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Families Pinched By Cost Of Special Needs Care


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A quarter of low-income Americans who have a child with a disability spend over 3 percent of their income to meet their child’s health needs, but how much a family spends can vary greatly depending on the state where they live.

Despite programs like Medicaid and the State Children’s Health Insurance Program (SCHIP), low-income families are reporting significant out-of-pocket health-related expenditures for a child with a disability. A family of four living at the federal poverty level is spending about $1,200 a year out-of-pocket on therapy, home modifications, wheelchairs, diapers and other health-related needs, according to the findings of a study published in the December supplement of the journal Pediatrics.

“It might not sound like that much for families making $100,000 a year, but that’s a great deal of money for a family that only earns poverty level income,” says Susan Parish, an associate professor of social work at the University of North Carolina and the lead author of the study. “These are costs above and beyond any health insurance premiums or co-pays.”

The study is an expansion on research Parish and Paul Shattuck, a Washington University in St. Louis professor of social work, released last year, which found that 91.2 percent of special needs families spend out-of-pocket to meet the needs of their child with a disability. On average, families spent $774 annually, but the cost varied by state of residence ranging from $560 in Massachusetts to $970 in Georgia. (Find out where your state stands >>)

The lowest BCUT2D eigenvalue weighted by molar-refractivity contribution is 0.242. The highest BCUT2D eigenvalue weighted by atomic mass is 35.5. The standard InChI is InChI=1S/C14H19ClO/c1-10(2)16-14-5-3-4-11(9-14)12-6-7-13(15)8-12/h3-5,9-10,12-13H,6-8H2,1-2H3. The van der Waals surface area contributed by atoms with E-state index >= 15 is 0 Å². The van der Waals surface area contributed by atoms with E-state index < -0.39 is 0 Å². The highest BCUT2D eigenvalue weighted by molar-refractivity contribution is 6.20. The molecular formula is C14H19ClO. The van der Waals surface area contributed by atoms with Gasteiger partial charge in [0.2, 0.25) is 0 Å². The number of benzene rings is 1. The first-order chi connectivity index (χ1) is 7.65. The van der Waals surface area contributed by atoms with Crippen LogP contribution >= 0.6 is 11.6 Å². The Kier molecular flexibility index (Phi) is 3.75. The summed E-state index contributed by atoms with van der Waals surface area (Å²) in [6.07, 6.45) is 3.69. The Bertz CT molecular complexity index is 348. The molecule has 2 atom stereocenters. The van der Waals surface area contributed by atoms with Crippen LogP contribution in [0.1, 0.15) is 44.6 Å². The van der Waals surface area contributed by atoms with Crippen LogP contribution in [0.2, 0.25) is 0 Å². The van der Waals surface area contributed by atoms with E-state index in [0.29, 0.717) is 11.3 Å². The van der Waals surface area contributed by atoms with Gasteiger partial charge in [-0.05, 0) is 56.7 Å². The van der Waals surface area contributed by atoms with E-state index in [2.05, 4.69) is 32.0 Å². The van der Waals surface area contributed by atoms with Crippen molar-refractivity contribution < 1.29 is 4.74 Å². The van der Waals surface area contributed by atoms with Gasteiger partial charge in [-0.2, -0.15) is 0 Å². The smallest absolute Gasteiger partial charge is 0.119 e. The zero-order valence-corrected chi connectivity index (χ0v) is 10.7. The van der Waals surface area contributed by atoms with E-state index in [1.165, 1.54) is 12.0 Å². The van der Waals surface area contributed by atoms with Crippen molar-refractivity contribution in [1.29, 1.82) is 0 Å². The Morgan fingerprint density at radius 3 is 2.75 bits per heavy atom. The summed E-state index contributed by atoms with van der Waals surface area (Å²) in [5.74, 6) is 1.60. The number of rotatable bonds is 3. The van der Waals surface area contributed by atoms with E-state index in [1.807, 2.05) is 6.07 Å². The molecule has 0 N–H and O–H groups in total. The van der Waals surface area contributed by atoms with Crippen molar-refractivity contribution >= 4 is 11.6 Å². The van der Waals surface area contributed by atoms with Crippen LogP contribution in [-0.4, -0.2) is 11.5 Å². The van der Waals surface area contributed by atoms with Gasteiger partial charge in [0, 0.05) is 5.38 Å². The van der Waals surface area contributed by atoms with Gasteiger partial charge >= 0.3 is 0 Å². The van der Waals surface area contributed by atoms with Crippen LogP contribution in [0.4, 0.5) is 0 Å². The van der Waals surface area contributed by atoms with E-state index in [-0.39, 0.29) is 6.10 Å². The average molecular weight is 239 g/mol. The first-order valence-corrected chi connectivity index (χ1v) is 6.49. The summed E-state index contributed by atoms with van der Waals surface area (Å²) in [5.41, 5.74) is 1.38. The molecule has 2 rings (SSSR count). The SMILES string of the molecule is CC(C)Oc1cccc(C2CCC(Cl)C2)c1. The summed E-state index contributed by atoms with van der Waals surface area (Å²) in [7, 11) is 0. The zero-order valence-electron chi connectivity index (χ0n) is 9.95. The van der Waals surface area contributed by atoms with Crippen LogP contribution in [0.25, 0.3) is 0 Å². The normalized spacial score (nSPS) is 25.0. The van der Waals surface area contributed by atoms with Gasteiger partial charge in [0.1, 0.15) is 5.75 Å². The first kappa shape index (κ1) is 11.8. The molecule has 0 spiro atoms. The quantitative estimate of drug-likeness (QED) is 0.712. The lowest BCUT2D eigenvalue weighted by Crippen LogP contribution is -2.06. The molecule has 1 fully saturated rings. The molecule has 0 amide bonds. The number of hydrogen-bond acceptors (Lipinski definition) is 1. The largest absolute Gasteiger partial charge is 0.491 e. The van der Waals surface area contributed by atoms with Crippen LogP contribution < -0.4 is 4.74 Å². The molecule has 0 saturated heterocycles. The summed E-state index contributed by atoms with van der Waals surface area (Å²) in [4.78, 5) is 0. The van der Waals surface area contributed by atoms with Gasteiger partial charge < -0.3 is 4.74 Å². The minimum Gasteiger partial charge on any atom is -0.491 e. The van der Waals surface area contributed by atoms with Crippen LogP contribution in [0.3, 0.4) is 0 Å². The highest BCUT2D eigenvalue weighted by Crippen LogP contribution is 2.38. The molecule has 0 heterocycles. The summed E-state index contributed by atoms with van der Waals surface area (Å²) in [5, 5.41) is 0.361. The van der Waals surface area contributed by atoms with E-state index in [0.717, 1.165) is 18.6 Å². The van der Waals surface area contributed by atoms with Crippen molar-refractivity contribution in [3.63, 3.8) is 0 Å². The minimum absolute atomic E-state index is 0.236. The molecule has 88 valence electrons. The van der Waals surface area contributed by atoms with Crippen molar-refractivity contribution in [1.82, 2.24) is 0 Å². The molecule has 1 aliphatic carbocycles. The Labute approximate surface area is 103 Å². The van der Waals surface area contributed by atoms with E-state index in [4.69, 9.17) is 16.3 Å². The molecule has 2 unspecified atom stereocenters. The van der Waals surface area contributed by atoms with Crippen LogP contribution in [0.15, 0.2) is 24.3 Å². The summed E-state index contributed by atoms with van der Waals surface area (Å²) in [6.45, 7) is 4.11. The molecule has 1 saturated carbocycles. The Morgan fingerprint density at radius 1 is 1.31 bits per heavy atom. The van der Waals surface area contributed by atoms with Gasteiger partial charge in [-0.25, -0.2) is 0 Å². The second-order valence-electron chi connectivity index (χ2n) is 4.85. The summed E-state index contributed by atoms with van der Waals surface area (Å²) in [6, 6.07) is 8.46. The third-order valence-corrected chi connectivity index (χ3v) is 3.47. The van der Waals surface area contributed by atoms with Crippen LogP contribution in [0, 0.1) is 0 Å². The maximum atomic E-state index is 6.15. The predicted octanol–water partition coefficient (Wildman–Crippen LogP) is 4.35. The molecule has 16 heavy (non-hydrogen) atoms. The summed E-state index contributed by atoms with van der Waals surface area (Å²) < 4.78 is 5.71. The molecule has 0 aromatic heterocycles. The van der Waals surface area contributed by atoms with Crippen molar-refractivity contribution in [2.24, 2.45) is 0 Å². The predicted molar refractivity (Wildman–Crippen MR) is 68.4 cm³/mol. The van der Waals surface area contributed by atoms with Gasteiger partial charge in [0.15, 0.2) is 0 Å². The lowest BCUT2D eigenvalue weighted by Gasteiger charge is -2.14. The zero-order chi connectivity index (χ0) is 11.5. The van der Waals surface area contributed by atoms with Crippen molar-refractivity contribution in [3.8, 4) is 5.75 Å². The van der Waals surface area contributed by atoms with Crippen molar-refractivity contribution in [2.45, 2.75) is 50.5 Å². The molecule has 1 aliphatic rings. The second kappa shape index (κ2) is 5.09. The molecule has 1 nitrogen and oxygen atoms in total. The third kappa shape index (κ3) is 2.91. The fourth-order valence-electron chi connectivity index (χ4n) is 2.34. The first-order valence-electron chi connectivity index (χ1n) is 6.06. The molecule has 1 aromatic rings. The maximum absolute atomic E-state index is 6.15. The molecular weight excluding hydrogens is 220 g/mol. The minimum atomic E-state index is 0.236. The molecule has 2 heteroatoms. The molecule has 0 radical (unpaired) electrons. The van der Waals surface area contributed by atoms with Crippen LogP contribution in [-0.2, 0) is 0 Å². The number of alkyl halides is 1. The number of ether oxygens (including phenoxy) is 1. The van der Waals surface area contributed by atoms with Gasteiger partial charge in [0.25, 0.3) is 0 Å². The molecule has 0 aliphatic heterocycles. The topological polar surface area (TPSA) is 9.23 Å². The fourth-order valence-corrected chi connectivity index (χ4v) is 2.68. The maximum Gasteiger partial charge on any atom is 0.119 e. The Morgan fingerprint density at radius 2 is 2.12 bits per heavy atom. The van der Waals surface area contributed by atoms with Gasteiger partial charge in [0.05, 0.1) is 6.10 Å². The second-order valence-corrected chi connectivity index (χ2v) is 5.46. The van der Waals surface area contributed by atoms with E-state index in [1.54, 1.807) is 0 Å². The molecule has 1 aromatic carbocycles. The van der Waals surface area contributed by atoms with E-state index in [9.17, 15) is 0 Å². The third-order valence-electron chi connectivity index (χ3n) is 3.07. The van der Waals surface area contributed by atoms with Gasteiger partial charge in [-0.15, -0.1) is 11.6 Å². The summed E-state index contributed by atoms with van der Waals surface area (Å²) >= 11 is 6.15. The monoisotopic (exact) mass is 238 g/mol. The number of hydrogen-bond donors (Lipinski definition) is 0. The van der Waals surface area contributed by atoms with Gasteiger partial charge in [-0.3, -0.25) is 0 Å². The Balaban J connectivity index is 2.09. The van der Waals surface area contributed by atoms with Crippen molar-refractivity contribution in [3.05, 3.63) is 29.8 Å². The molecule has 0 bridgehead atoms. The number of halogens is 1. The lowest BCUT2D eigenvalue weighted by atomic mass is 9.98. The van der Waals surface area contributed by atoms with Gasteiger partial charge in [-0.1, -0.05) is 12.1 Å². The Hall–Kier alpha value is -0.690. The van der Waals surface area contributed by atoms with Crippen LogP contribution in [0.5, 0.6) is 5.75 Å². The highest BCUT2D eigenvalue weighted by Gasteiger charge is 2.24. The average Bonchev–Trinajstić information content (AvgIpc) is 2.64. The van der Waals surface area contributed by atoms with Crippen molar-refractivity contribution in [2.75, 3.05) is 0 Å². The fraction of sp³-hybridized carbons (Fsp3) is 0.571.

To assess the situation for low-income families in the current research, Parish and Shattuck looked at data from more than 17,000 children in the 2005-2006 national survey of children with special health care needs. They found a correlation between the income eligibility level in a given state for Medicaid and SCHIP and the level of out-of-pocket spending that families were incurring.

In 2005, the maximum income level for a family of four to quality for SCHIP eligibility varied from $19,350 to $67,725, depending on the state.

The situation for low income families with a child with a disability was best in the District of Columbia, Hawaii and Rhode Island. Meanwhile, residents of North Dakota, Minnesota, Utah and Montana were more likely to spend a large percentage of their incomes on their child’s health-related needs. (Find out where your state stands >>)

Since the recession hit, many states have made cuts to Medicaid and SCHIP meaning the situation is likely more dire that the study reflects, Parish says.

“Families that are raising kids with disabilities are probably facing much greater burdens now,” she says.

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Comments (12 Responses)

  1. dlhicks says:

    I totally agree with this article but the amounts are misleading, like in my son’s case he has several different issues and we spend over that amount on each separate issue.. We live in NC and have a special needs child who has several issues (many of which little to no coverage by our insurance). Both my husband and I work full-time jobs and my husband had to get a part-time job just to help cover all the meds and co-pays. We even had to cancel much needed therapy and psychologist appts. since we just don’t have the money to pay for them. It is sad that we are trying to do it on our own and can’t get any assistance (and all we asked for is help covering what insurance doesn’t cover). While we see people who get assistance that don’t need it and/or are not trying to do it on their own. Very depressing, and it is making my family suffer. And the sad thing is my son would be doing so much better with just a little assistance. Thanks for letting people know about this issue. This is one area where I think some health care reform is needed. If they would help these kids now they would save money in the long run.

  2. ceaster says:

    Please find the data that they collected to come up with these costs. I believe that the numbers for out of pocket expenses are way too low. What expenses are they limiting too?

  3. JustMe says: